ONSLOW – They have seen anti-bullying presentations before, but for some Central Colchester Junior High students Tad Milmine’s was the most personal.
© RAISSA TETANISH - TRURO DAILY NEWS
Tad Milmine, left, talks with Central Colchester Junior High School students Marrina Lockhart and Mitchell Redmond following his presentation on his ‘Bullying Ends Here’ campaign. The RCMP officer from British Columbia told junior and high school students throughout the county this week about his experiences with bullying, and the story of an Ontario teen. He’s hosting a free community session on Sunday. Raissa Tetanish – Truro Daily News
“A lot of presentations are about what bullying is, but this one was more actual stories of experience,” said Mitchell Redmond, a Grade 9 student who yesterday heard about how Milmine was bullied both at home and at school before he had the courage to find help. “The story he told about Jamie was really personal.”
The students, ranging from grades seven through nine, discovered how Milmine survived living with “the devil” before he spoke about 15-year-old Jamie Hubley from Ontario, who took his own life.
“I found it very surprising,” said Grade 7 student Marrina Lockhart. “That the devil would keep him down in the basement and that his dad didn’t do anything to stop it. His dad should have helped, but instead he pretended nothing was wrong.”
Lockhart was reacting to Milmine only calling his stepmother by ‘the devil.’ His parents divorced when he was five years old, and his dad soon found a new partner. Milmine didn’t use any names, as he didn’t want to bring any negativity to them.
Milmine, an RCMP officer living in Surrey, B.C., told the students he remembers three things about the age of five – a dream of being a police officer, his parents getting a divorce and his dad being an alcoholic, and growing into a “terribly shy little boy.”
“Shortly after my parents’ divorce, my dad met the new woman of his dreams who I’ll call the devil because that’s what she was to me. She moved in and she had a lot of rules, but the day she moved in, she locked me in the basement,” Milmine told the students.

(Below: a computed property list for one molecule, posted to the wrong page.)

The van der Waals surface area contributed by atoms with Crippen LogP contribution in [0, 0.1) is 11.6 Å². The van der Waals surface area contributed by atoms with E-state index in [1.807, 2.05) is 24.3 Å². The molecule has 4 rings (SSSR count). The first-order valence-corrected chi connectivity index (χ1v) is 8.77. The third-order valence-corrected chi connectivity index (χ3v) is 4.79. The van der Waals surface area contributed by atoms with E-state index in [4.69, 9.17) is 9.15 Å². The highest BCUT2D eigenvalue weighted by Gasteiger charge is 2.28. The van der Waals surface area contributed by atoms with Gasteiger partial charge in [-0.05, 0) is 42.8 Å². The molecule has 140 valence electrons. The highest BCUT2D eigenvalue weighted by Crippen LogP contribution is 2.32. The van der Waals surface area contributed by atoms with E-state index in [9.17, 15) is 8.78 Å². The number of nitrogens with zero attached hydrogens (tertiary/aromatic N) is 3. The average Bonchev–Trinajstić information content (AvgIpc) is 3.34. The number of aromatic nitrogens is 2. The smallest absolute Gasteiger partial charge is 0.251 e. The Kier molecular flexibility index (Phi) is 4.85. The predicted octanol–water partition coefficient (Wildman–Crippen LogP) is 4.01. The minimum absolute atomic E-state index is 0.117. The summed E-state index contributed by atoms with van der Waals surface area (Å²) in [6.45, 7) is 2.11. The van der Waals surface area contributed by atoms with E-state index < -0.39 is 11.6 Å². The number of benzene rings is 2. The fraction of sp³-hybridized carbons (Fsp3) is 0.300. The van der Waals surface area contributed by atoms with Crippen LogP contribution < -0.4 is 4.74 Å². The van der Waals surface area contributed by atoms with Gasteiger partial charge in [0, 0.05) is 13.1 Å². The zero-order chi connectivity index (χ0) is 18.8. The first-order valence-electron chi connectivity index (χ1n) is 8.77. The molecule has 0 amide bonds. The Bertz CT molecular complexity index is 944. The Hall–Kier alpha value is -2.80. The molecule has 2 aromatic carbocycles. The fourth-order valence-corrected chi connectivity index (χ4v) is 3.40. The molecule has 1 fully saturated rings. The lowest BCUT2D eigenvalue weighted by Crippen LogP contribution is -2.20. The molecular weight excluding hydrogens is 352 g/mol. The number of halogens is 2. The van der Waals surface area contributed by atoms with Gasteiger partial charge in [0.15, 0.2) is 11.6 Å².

He continued to tell them about always crying when something got to him – such as his stepmother’s name calling and putting him down.
“My classmates figured out I cried a lot and the way to get me to cry was to say a few bad names – those same names I was called at home – and I would put on a show,” he said.
One day, his father visited Milmine down in the basement and continued to tell his son to “ignore” the stepmother’s screaming. He then reached into his pocket, pulled out $10 and gave it to his son, telling him to leave and come back in a few hours when everything was “back to normal.”
“I walked out the side door and I have never again gone back to the house,” he said. “I’ve never seen my real dad again, or the devil. I just kept walking.”
When Milmine, now 39, applied to the RCMP at the age of 32, it was the first step to making his dream a reality.
Now, he visits schools across the country to bring his story, and Jamie’s to light.
“He was a skinny little white boy with fluffy hair who always had a smile on his face,” Milmine said before he began telling Jamie’s story of bullying to the point where classmates shoved a handful of batteries down his throat while on the bus.
“He doesn’t tell anybody and every day for the next three weeks, it was the same thing.”
Ashton Wood, a Grade 8 student, said she enjoyed listening to Milmine and said it’s important not to be a bystander.
“He said victims don’t speak and it’s very important to look for those that might be hurting,” she said, adding a friend of hers was suicidal. “Nobody thought she would be, so we need to keep looking for that.”
Milmine brought his presentation to junior high and high school students throughout the county and he’s hosting a free community session on Sunday. The event begins at 2 p.m. at the Cobequid Educational Centre’s AV room.
For more on Milmine and his ‘Bullying Ends Here’ campaign, visit www.bullyingendshere.ca.